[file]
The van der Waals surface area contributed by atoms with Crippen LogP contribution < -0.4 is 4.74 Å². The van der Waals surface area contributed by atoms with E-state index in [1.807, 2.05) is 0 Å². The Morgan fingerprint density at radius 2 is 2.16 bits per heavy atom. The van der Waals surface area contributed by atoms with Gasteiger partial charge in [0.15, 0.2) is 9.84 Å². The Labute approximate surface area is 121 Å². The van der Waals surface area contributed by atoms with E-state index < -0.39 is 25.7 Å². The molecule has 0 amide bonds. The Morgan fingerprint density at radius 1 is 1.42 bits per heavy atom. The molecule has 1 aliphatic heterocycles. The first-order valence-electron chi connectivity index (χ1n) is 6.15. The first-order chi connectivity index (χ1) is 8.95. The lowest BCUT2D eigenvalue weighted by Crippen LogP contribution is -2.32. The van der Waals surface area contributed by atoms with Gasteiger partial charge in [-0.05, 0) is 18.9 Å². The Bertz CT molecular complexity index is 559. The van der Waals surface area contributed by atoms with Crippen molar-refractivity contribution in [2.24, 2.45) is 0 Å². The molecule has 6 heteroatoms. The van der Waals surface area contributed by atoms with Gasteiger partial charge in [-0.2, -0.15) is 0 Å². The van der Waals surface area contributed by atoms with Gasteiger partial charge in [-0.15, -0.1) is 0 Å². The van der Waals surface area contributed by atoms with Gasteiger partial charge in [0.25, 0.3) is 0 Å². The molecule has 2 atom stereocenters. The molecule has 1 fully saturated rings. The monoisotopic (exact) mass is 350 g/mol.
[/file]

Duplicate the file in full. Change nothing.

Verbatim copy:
The van der Waals surface area contributed by atoms with Crippen LogP contribution < -0.4 is 4.74 Å². The van der Waals surface area contributed by atoms with E-state index in [1.807, 2.05) is 0 Å². The Morgan fingerprint density at radius 2 is 2.16 bits per heavy atom. The van der Waals surface area contributed by atoms with Gasteiger partial charge in [0.15, 0.2) is 9.84 Å². The Labute approximate surface area is 121 Å². The van der Waals surface area contributed by atoms with E-state index < -0.39 is 25.7 Å². The molecule has 0 amide bonds. The Morgan fingerprint density at radius 1 is 1.42 bits per heavy atom. The molecule has 1 aliphatic heterocycles. The first-order valence-electron chi connectivity index (χ1n) is 6.15. The first-order chi connectivity index (χ1) is 8.95. The lowest BCUT2D eigenvalue weighted by Crippen LogP contribution is -2.32. The van der Waals surface area contributed by atoms with Gasteiger partial charge in [-0.05, 0) is 18.9 Å². The Bertz CT molecular complexity index is 559. The van der Waals surface area contributed by atoms with Crippen molar-refractivity contribution in [2.24, 2.45) is 0 Å². The molecule has 6 heteroatoms. The van der Waals surface area contributed by atoms with Gasteiger partial charge in [-0.2, -0.15) is 0 Å². The van der Waals surface area contributed by atoms with Gasteiger partial charge in [-0.15, -0.1) is 0 Å². The van der Waals surface area contributed by atoms with Gasteiger partial charge in [0.25, 0.3) is 0 Å². The molecule has 2 atom stereocenters. The molecule has 1 fully saturated rings. The monoisotopic (exact) mass is 350 g/mol.